The highest number of marketable fruits per plant (5.73 fruits) was obtained in 2008 under water application of 477 mm (highest depth evaluated) and 90 kg/ha of N; whereas in 2009, the highest number of fruits was 6.73 fruits, under 489 mm of water and 119 kg/ha of N (Figure 4). Amer (2011) and Silva et al. (2014), evaluating different irrigation levels and doses of N, respectively, also verified a decrease in number of fruits per plant when the squash plants were submitted to both deficit and excess of water and N. The reduction in number of fruits can occur, according to Zvalo & Respondek (2007) and Napier (2009), due to plants show flower set failure and poor fruit setting when submitted to stress conditions.

Figure 4 Number of marketable squash per plant related to water depth (W) and dose of nitrogen (N) in experiments carried out in 2008 and 2009. Brasília, Embrapa Hortaliças, 2008 and 2009. 

Marketable fruits showing greater average mass (1.55 kg) were obtained under water apllication of 477 mm and 97 kg/ha of N in 2008, whereas in 2009 the highest mass (1.51 kg) was under water application of 410 mm and 200 kg/ha of N (Figure 5). Whereas the fruit mass decreased both for doses of N (year 2008) and for water depths (year 2009) reduced and high, in accordance with Amer (2011) and Vidal et al. (2013), the water depths in 2008 and the doses of N in 2009 were not apparently raised to reduce fruit mass.

Figure 5 Average mass of marketable squash fruits (kg) related to water depth (W) and dose of nitrogen (N) in experiments carried out in 2008 and 2009. Brasília, Embrapa Hortaliças, 2008 and 2009. 

Higher WUE (5.6 kg/m3) occurred under water application of 334 mm and 90 kg/ha of N; whereas in 2009, NUE was maximized (5.2 kg/m3) under water application of 423 mm and 120 kg/ha of N (Figure 6). Limit-tensions of soil water that maximized WUE were equivalent to 135 kPa in 2008, and 50 kPa in 2009. Identically to that observed in the present research, Mohammad (2004) verified positive correlation between WUE and doses of N up to 120 kg/ha. Commercial productivities obtained for water depths and doses of N which maximized WUE were 18.8 and 21.9 t/ha in the years of 2008 and 2009 (Figure 3), respectively, considering 15 and 6%, lower than the highest productivities obtained in each experiment.

Figure 6 Water use efciency (kg/m3) of squash crop related to water depth (W) and dose of nitrogen (N) in experiments carried out in 2008 and 2009. Brasília, Embrapa Hortaliças, 2008 and 2009. 

NUE showed increasing linear response for water depths (W) and decreasing linear response for doses of N, without showing any interaction among factors. The equations were adjusted: ŷ= 23.0 + 1.911x10-1**W- 4.685x10-1**N (R2= 0.74) for the experiment in 2008; and ŷ= 43.0 + 1.453x10-1**W - 4.424x10-1**N (R2= 0.69) for the experiment in 2009. Therefore, the NUE was maximized (90.7 kg/kg in 2008; 99.3 kg/kg in 2009) for the highest water depths evaluated and the lowest dose of N considered when determining NUE. Mohammad (2004) also verified reduction of NUE with an increase of N provided to the squash crop. Commercial productivities reached when maximizing NUE were 21.2 and 18.8 t/ha in 2008 and 2009 (Figure 3), respectively, which represents a reduction of 5 and 19% in relation to the highest productivities obtained in each experiment.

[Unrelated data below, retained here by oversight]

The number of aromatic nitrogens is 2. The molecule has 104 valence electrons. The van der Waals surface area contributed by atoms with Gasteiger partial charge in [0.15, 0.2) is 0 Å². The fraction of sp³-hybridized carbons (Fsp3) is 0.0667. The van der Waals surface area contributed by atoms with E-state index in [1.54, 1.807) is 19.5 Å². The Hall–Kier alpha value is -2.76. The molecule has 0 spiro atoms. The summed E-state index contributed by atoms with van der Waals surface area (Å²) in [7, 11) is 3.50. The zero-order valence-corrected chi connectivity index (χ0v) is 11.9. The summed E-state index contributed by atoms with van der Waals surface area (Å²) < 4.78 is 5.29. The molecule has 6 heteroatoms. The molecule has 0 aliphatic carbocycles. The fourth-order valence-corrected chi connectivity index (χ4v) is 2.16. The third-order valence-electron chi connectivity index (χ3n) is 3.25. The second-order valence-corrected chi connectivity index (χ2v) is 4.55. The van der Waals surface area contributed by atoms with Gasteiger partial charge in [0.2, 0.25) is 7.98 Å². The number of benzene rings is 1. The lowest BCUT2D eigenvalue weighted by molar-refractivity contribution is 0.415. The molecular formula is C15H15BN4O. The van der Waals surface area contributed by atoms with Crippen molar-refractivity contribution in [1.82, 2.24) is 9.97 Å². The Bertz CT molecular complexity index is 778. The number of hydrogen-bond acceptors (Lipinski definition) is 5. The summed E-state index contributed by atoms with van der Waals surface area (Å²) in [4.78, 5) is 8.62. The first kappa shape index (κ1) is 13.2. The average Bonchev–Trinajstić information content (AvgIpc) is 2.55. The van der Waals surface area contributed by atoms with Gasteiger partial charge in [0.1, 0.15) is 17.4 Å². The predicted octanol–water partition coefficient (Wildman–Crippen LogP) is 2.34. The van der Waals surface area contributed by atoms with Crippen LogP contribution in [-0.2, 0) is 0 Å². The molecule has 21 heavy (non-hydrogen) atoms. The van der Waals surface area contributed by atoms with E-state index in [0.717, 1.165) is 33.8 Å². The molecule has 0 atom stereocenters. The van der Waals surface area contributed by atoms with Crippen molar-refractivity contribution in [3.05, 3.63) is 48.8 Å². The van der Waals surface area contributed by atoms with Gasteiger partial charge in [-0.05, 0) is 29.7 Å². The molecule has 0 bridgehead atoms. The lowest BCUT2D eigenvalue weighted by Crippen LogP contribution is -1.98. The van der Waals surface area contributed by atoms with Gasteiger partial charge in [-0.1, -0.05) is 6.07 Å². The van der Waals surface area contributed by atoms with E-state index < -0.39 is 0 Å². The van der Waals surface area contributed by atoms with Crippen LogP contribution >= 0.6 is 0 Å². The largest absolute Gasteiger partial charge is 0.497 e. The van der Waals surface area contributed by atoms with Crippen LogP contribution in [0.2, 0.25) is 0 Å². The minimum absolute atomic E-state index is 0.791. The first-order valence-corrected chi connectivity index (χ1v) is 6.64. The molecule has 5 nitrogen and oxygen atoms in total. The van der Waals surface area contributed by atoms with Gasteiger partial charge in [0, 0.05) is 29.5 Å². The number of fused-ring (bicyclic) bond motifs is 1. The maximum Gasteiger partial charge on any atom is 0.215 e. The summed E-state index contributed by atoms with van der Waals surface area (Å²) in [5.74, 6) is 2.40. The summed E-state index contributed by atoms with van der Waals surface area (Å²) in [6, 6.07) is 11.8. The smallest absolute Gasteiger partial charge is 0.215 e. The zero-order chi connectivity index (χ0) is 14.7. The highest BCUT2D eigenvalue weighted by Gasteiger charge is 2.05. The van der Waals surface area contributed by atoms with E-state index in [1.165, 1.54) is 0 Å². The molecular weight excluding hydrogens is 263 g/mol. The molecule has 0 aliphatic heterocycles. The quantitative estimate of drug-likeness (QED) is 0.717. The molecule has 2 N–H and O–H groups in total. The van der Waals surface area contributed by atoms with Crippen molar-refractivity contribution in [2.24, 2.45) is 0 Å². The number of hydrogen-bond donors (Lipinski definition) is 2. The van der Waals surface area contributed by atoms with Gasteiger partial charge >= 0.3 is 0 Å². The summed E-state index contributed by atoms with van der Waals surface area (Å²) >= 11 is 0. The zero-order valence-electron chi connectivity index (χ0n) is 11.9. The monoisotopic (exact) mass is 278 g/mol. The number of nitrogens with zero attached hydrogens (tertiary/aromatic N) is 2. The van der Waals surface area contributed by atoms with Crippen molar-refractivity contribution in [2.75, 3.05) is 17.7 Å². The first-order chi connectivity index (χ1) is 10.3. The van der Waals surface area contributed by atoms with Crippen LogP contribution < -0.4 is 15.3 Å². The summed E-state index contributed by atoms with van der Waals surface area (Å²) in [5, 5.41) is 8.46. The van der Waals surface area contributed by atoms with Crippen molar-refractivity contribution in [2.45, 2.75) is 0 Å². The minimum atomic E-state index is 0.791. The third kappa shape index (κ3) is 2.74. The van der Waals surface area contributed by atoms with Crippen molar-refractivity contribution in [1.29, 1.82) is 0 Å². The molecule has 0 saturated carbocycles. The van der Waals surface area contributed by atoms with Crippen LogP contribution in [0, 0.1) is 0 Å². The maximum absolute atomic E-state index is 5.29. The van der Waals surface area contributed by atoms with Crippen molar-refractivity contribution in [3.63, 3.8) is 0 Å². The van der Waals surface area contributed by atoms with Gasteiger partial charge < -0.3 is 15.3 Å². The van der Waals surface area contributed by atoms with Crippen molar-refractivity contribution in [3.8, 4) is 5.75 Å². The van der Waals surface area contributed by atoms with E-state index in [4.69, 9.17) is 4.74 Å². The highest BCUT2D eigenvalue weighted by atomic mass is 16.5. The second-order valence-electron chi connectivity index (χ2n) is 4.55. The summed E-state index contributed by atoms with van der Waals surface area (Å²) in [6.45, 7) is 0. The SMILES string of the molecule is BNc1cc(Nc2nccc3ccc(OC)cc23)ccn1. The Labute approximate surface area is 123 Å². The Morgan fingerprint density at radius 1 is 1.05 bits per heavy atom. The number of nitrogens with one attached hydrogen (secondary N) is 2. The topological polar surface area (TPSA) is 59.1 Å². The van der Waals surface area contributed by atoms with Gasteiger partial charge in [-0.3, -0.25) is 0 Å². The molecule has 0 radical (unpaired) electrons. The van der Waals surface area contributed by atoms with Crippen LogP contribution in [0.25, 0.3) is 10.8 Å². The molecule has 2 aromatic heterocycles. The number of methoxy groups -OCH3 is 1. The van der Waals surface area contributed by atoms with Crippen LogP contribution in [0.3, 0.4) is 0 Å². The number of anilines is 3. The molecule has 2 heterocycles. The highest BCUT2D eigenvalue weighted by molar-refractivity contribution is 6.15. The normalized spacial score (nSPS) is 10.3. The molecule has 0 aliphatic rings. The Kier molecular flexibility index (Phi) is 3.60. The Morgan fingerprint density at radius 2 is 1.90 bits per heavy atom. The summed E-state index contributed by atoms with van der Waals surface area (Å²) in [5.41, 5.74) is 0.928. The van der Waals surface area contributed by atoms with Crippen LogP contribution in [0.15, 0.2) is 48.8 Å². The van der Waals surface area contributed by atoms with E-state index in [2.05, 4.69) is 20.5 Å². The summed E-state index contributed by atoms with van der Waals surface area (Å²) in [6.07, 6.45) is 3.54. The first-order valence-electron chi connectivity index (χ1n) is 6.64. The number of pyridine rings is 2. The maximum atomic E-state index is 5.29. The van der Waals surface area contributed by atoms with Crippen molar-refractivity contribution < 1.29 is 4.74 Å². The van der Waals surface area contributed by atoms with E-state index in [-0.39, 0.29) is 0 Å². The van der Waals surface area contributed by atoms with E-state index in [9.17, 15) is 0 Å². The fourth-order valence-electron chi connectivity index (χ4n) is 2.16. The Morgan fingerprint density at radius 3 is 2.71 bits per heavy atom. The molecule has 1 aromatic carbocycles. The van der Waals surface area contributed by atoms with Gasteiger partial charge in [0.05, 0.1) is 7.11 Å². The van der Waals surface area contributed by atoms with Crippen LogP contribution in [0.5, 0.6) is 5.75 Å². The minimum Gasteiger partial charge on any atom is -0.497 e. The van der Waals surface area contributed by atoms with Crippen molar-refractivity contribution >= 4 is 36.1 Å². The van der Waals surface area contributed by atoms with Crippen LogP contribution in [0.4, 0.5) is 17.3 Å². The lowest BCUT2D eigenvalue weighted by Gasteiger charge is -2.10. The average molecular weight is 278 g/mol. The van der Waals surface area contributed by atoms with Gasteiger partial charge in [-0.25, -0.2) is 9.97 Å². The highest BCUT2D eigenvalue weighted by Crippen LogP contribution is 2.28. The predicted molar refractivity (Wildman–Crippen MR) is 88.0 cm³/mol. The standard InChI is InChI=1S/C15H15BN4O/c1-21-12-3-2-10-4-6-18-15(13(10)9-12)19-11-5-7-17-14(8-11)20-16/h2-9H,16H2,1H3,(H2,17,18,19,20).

Peel thickness in 2008, and pulp thickness in 2008 and 2009 were affected only by the water depths evaluated. The response, for both characteristics, was positive linear, being the equations adjusted: ŷ= 1.4 + 5.792x10-4**W (R2= 0.53) for peel thickness in 2008; ŷ= 19.1 + 1.505x10-2**W (R2= 0.85) for pulp thickness in 2008; and ŷ= 19.0 + 1.295x10-2**W (R2= 0.94) for pulp thickness in 2009. Whereas the increase of peel and pulp thicknesses was directly related to the increase of fruit mass in 2008, pulp thickness increased in 2009, even when fruit mass, for water depths higher than 410 mm, was reduced (Figure 5).

Density, total soluble solid content, and yield of commercial fruit pulp were not influenced by treatments, with average values of 0.85 g/cm3, 7.2oBrix and 75.6%, in 2008, and of 0.82 g/cm3, 7.3oBrix and 76.0%, in 2009, respectively. Similarly, Swiader et al. (1994) did not verify effect of N fertilization on the total soluble solid content in mature squash fruits. In relation to irrigation, there was no increase in total soluble solid content in proportion to the increase in the water deficit to which the plants were submitted, as expected (Marouelli et al., 2011). This fact was probably because about 90% of the total rainfall had occurred in the last 30 days of the crop cycle.

The highest commercial fruit productivity of hybrid squash Tetsukabuto was obtained in plants grown with water depth from 477 to 492 mm and doses of N from 105 to 146 kg/ha, being 95% of maximum productivity reached with water application of 422 to 442 mm and 62 to 96 kg/ha of N. In order to obtain from 95 to 100% of maximum productivity, consider the soil water limit-tension ranging from 24 to 55 kPa. Irrigation and nutrient management aiming to maximize water use efficiency and N-use efficiency caused reduction up to 19% in fruit productivity.

ACKNOWLEDGEMENTS

The first author thanks to The National Council for Scientific and Technological Development (CNPq) for the PQ-CNPqResearch Productivity Grant.

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Received: February 03, 2016; Accepted: April 02, 2017